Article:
What is a Down-Cut Router Bit


If you have been reading my other articles in this series, you will know that I have identified 3 major types of straight edge router bits.  They are Upcut, Down-cut, and Compression.  This is the second in the series and will discuss what a down-cut router bit is.

A down-cut router bit is one of 3 basic shear cutting configurations found in common woodworking shops.  A down-cut bit will leave a very clean edge on the top surface (the surface closest to the router) but may clog during a plunge cut.  While down-cut router bits can be effective when used to trim laminate, they are also very effective on CNC routers when used properly.

Up-Cut Router Bit
Down-Cut Router Bit
Compression Router Bit

The down-cut router bit has been around for a while but only recently has gained popularity in the CNC woodworking hobby world.  On handheld routers, the down-cut bits have been used in conjunction with bushings or bearings to flush cut laminates for decades.  The down-cut action would shear the laminate fibers (whether plastic or wood laminate) to produce a chip-free cut.  Both the up-cut and the straight bit will pull against the laminate and cause chipping.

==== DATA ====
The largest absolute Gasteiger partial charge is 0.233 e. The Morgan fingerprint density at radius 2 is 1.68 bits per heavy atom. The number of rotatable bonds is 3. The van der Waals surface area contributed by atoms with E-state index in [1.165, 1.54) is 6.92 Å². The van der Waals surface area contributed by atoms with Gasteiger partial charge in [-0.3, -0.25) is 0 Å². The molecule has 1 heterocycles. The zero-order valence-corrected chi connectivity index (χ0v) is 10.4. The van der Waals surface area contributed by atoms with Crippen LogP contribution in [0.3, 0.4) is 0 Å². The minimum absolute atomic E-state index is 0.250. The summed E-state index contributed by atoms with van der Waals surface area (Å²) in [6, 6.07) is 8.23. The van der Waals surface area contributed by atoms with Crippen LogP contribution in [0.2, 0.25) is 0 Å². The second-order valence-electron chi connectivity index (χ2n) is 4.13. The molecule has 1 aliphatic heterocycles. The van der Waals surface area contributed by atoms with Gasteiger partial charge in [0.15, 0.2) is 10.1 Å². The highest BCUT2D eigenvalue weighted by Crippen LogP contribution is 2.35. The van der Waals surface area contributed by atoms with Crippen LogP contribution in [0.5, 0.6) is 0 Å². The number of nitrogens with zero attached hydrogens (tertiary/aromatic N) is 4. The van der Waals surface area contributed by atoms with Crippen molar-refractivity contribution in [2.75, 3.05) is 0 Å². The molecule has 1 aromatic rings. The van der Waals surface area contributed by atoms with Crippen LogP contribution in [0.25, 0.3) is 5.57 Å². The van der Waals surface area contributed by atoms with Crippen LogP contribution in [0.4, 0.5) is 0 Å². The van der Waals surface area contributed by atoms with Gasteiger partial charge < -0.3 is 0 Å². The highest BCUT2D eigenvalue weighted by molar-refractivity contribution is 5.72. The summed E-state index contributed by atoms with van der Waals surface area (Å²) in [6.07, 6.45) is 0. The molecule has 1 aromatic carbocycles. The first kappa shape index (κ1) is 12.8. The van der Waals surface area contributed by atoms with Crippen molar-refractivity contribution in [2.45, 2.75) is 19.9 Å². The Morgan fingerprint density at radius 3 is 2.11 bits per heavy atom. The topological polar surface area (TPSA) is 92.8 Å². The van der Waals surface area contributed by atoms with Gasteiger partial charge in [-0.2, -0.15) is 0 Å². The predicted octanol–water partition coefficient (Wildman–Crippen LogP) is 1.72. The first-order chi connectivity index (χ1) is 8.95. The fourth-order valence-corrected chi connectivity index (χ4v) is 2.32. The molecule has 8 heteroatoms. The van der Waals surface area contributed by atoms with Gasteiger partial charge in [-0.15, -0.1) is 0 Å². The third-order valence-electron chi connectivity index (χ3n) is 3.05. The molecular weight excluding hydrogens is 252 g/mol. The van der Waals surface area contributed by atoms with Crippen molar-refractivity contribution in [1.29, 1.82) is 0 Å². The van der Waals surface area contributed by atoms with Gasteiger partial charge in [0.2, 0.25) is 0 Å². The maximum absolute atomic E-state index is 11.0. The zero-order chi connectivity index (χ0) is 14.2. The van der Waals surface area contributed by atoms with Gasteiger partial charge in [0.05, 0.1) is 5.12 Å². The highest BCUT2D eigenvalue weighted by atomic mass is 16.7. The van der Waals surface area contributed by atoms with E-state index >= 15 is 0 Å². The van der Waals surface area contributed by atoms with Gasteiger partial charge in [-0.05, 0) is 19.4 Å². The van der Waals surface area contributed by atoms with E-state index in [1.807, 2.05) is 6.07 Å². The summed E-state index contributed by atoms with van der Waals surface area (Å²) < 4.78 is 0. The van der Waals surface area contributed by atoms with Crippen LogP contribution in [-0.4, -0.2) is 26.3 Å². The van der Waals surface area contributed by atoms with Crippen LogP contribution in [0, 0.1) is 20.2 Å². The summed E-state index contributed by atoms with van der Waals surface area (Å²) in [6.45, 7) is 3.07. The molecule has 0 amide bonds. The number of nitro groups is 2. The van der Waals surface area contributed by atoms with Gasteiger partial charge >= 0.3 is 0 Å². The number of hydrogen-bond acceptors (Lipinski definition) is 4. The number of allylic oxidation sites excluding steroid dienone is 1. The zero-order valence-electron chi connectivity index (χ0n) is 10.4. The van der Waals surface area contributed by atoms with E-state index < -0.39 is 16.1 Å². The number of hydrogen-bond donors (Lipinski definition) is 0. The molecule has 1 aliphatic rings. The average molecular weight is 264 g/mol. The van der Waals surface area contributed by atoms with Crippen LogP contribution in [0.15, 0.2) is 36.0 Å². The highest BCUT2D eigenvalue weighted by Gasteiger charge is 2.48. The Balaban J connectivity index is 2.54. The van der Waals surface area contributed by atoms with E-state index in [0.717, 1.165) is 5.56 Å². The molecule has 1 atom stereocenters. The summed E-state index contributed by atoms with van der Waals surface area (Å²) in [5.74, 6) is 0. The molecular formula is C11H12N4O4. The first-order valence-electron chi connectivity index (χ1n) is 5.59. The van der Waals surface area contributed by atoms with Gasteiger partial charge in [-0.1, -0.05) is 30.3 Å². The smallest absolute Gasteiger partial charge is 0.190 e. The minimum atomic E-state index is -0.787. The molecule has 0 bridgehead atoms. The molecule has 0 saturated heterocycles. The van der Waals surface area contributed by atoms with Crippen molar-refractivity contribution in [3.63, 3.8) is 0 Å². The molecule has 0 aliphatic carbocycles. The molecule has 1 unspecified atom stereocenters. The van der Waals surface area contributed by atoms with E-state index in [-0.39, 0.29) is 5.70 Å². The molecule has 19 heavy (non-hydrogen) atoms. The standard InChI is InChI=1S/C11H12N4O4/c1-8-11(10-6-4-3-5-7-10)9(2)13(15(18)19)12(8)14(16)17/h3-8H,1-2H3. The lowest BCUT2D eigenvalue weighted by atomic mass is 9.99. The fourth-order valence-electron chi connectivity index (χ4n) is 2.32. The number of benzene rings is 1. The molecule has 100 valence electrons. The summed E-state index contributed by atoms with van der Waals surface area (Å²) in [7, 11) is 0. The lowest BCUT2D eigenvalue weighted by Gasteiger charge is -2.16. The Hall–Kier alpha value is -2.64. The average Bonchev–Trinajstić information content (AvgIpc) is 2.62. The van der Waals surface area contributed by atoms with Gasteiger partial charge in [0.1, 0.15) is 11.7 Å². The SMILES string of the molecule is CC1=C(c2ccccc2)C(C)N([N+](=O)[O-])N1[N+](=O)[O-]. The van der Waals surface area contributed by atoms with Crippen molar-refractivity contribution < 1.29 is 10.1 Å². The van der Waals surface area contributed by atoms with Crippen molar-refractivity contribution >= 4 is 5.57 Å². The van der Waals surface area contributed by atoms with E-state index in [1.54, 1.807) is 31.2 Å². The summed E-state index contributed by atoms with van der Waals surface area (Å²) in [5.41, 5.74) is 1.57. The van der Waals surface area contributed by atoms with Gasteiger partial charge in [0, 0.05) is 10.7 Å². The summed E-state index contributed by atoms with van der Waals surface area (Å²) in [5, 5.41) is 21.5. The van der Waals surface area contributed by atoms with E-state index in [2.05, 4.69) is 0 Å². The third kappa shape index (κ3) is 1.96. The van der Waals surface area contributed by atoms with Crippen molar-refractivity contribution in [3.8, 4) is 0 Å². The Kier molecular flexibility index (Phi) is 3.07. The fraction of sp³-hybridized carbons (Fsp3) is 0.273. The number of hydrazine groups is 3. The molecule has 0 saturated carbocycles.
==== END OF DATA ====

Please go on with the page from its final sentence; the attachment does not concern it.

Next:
With the gaining popularity of CNC routers with hobbyists, the down-cut bit has additional benefits.  The very action of shearing the material downwards tends to hold the workpiece to the table.  This benefit is not without potential problems though.  The downward shear action also will not clear the chips as efficiently as the up-cut or even the straight bit.

Down Cut Bits and CNC Router Tables

On a CNC, a down cut router bit will tend to push the workpiece into the table.  This downward force helps to keep the workpiece from moving.  Compare this to a handheld router where the base plate is directly attached to the motor and a down cut bit will push the workpiece away from the router.

Shearing Action

Down cut bits will push the wood away from the motor – no matter the orientation of the router. While table mounted, the motor is under the table, so the bit is cutting motion is actually “up” in relation to gravity.  This will make it harder to stabilize the workpiece and introduce vibration, especially as the bit dulls.